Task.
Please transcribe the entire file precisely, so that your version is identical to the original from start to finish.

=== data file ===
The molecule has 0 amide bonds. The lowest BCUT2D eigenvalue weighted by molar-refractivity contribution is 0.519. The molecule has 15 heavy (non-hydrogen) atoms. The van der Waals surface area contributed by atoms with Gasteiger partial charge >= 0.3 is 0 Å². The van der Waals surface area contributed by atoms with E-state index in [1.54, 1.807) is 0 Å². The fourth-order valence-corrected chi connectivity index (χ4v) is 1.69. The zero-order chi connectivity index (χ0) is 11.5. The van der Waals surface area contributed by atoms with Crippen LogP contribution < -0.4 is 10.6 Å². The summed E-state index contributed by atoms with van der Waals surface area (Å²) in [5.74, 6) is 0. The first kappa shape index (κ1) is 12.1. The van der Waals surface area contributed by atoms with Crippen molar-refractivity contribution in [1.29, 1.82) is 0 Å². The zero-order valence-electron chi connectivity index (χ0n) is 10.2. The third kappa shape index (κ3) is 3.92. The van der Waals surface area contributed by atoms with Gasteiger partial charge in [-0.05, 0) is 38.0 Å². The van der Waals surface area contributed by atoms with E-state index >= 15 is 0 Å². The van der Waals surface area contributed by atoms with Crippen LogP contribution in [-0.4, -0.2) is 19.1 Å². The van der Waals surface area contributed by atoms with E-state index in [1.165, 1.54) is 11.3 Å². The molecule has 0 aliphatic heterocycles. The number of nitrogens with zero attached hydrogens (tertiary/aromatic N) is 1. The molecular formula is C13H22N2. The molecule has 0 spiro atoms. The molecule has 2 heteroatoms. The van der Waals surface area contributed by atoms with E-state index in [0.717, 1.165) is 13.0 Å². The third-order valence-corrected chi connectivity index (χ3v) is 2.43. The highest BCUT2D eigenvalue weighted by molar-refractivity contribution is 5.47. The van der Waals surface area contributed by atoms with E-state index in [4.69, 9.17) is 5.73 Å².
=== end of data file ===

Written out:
The molecule has 0 amide bonds. The lowest BCUT2D eigenvalue weighted by molar-refractivity contribution is 0.519. The molecule has 15 heavy (non-hydrogen) atoms. The van der Waals surface area contributed by atoms with Gasteiger partial charge >= 0.3 is 0 Å². The van der Waals surface area contributed by atoms with E-state index in [1.54, 1.807) is 0 Å². The fourth-order valence-corrected chi connectivity index (χ4v) is 1.69. The zero-order chi connectivity index (χ0) is 11.5. The van der Waals surface area contributed by atoms with Crippen LogP contribution < -0.4 is 10.6 Å². The summed E-state index contributed by atoms with van der Waals surface area (Å²) in [5.74, 6) is 0. The first kappa shape index (κ1) is 12.1. The van der Waals surface area contributed by atoms with Crippen molar-refractivity contribution in [1.29, 1.82) is 0 Å². The zero-order valence-electron chi connectivity index (χ0n) is 10.2. The third kappa shape index (κ3) is 3.92. The van der Waals surface area contributed by atoms with Gasteiger partial charge in [-0.05, 0) is 38.0 Å². The van der Waals surface area contributed by atoms with E-state index >= 15 is 0 Å². The van der Waals surface area contributed by atoms with Crippen LogP contribution in [-0.4, -0.2) is 19.1 Å². The van der Waals surface area contributed by atoms with E-state index in [1.165, 1.54) is 11.3 Å². The molecule has 0 aliphatic heterocycles. The number of nitrogens with zero attached hydrogens (tertiary/aromatic N) is 1. The molecular formula is C13H22N2. The molecule has 0 spiro atoms. The molecule has 2 heteroatoms. The van der Waals surface area contributed by atoms with E-state index in [0.717, 1.165) is 13.0 Å². The third-order valence-corrected chi connectivity index (χ3v) is 2.43. The highest BCUT2D eigenvalue weighted by molar-refractivity contribution is 5.47. The van der Waals surface area contributed by atoms with E-state index in [4.69, 9.17) is 5.73 Å².